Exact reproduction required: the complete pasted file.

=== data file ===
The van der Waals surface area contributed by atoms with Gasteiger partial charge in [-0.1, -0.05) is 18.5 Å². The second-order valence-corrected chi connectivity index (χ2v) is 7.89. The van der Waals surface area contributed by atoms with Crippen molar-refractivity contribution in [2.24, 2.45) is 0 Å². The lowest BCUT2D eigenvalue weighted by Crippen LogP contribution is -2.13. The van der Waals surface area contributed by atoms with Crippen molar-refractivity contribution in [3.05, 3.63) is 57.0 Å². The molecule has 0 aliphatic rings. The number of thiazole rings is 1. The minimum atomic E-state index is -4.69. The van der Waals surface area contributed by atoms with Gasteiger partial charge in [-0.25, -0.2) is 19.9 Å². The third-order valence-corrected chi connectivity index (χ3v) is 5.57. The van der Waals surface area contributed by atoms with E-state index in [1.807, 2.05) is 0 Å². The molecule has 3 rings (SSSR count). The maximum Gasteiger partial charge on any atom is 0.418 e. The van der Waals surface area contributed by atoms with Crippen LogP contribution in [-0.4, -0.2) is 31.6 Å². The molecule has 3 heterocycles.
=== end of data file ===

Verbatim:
The van der Waals surface area contributed by atoms with Gasteiger partial charge in [-0.1, -0.05) is 18.5 Å². The second-order valence-corrected chi connectivity index (χ2v) is 7.89. The van der Waals surface area contributed by atoms with Crippen molar-refractivity contribution in [2.24, 2.45) is 0 Å². The lowest BCUT2D eigenvalue weighted by Crippen LogP contribution is -2.13. The van der Waals surface area contributed by atoms with Crippen molar-refractivity contribution in [3.05, 3.63) is 57.0 Å². The molecule has 0 aliphatic rings. The number of thiazole rings is 1. The minimum atomic E-state index is -4.69. The van der Waals surface area contributed by atoms with Gasteiger partial charge in [-0.25, -0.2) is 19.9 Å². The third-order valence-corrected chi connectivity index (χ3v) is 5.57. The van der Waals surface area contributed by atoms with E-state index in [1.807, 2.05) is 0 Å². The molecule has 3 rings (SSSR count). The maximum Gasteiger partial charge on any atom is 0.418 e. The van der Waals surface area contributed by atoms with Crippen LogP contribution in [-0.4, -0.2) is 31.6 Å². The molecule has 3 heterocycles.